Now that we’ve covered some super useful practical tips for ecommerce marketing managers, we will leave you off with another resource, here are awesome ecommerce ideas and tips from experts, sign up for the PEC newsletter here and receive a free copy of the eBook 50 Great Ecommerce Ideas!
There are numerous reasons and benefits for companies, large and small, to send out press releases. Some example announcements include:
- A new executive joining the team
- A new product or service offering
- Establishing a new location and company growth
- Establishing new partnerships
- Corporate restructuring
- You name it…
Context for Measuring Press Releases
Often, our customers ask how to measure the effectiveness of press releases. While reputable press release platforms offer their own metrics and data, PR professionals, marketers and executives can still be confused on what to measure and what these press release metrics mean.
For example, if my press release had 55,679 impressions is that good or bad? Or if I got 38 reads, should I celebrate or start to look for another job!
One of the main issues, in my humble opinion, is the lack of context, and – yes – lack of segmentation. Hence this post.
If you are not familiar with standard press release metrics to look for, here’s what people typically look for when they send out a press release:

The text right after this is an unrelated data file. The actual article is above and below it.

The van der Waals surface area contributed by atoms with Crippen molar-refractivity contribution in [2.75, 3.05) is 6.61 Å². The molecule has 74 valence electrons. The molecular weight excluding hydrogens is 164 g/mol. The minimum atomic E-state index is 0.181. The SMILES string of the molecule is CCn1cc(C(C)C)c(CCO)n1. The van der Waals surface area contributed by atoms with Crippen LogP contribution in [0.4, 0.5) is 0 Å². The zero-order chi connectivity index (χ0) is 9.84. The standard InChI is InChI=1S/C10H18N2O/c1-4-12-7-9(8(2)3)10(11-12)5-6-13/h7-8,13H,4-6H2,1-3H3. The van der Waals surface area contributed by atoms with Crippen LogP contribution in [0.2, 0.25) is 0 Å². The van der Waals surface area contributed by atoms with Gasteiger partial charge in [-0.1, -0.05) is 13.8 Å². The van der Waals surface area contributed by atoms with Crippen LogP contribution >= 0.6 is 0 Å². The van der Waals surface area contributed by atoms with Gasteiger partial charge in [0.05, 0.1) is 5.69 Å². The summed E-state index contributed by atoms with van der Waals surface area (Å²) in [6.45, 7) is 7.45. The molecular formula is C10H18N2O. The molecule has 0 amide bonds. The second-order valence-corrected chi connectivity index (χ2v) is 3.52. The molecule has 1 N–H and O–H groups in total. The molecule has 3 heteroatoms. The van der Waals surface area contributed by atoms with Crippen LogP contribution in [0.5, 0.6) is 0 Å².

- Reach and what headline impressions they get
- If people are clicking on those headlines and reading
- If readers are interacting with the press release (clicking on a page to get to your landing page, download an image, pdf, etc.)
Check out this link for more definitions of metrics provided by PR Web.
My goal of this post is not to re-iterate what tens of articles already described on press release metrics, or how to measure awareness and branding – a quick search on google will give you more than you need.
What I want to share with you is a new approach – to use the metrics surrounding the date of release, its impact and make it easier to find actionable insights, inspiring ideas for to increase your audience reach (I can make it sound fancier and say “framework” but I’ll skip that for now ).
Let’s get started!
1- Make it Visually Appealing and Trend
First of all, extract your press release data out of your PR platform (csv file) and import it in Excel and trend it. We use Tableau a lot for data visualization, and with few easy steps, you’ll have a much better story to tell! The following view includes data on five press releases. Take a look, insights are are ready for you to garner!
Quickly you can see that your release about the EMEA expansion didn’t do well at all in terms of impressions and reach, however, people must have liked the video or the pdf you included in that press release (look at the relative huge number of interactions).
2- It’s Not News After the First Few Days, or Maybe It Is